Studies so far reviewed seem to suggest that ACL deficiency predisposes the knee to osteoarthritis from a biomechanical point of view. To gain a better understanding of whether ACL reconstruction protects against this change or whether the intrinsic alterations in knee kinematics post reconstruction further predispose a patient to developing osteoarthritis, we have considered the following studies.

Various studies have investigated the alteration in gait post reconstruction. Gao et al. described a three dimensional joint kinematic study during dynamic exercise by getting patients who had normal, ACL deficient and ACL reconstructed knees to walk up and down stairs [82]. This study reported a residual varus deviation of the tibia and statistically reduced range of extension post reconstruction surgery [82]. This result was mirrored by Hall et al. in their comparison of lower extremity gait patterns in patients with ACL reconstruction to a control group [83]. Hall et al. also reported that the reconstruction group compensated for lower knee extension moments by increasing hip extension moments during stair ascent, and they postulated that loading on the joint/ articular cartilage was hence altered post reconstruction surgery [83].

Tashman et al. investigated the behaviour of the ACL reconstructed knee during dynamic functional loading by measuring knee kinematics as subjects ran downhill post reconstruction [84]. The study reports statistically significant external rotation of the tibia in the stance phase of running [84]. Interestingly, Stergiou et al. suggested that this excessive tibial rotation, which was not seen in healthy knees, caused loading of areas of cartilage that were not loaded normally and this subsequently predisposed the knee to osteoarthritic changes [85]. They hypothesised that the newer surgical techniques like the double bundle reconstruction could restore tibial rotation to normal levels and possibly prevent future knee pathology [85].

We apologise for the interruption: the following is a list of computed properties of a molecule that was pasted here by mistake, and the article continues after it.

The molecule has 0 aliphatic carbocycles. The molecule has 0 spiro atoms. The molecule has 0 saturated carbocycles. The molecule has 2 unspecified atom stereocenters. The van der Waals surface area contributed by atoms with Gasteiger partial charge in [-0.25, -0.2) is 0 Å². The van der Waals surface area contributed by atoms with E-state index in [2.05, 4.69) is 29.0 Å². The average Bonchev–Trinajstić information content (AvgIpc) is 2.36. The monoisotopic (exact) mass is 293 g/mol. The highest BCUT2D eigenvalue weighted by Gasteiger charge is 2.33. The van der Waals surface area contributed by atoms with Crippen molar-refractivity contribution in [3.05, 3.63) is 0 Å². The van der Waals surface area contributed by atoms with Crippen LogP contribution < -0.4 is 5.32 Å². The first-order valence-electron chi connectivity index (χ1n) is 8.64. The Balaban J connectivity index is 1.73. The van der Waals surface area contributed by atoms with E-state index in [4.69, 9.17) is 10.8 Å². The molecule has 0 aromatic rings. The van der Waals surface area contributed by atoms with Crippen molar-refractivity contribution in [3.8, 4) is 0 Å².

Imhauser et al. went on to describe a cadaveric study on 11 knees, assessing how ACL deficiency and subsequent reconstruction altered the contact stresses at the tibiofemoral joint [86]. They reported that while reconstruction reduced high stresses in the posterior medial compartment of the ACL deficient knee, it created abnormal contact stresses in other parts of the knee. These abnormal stresses were related to multi-planar variation in knee kinematics.

It is perhaps only through further research into knee kinematics that surgeons will better understand changes in biomechanics that still prevail despite reconstruction and which provide the pathway for unavoidable osteoarthritic change regardless of forms of treatment.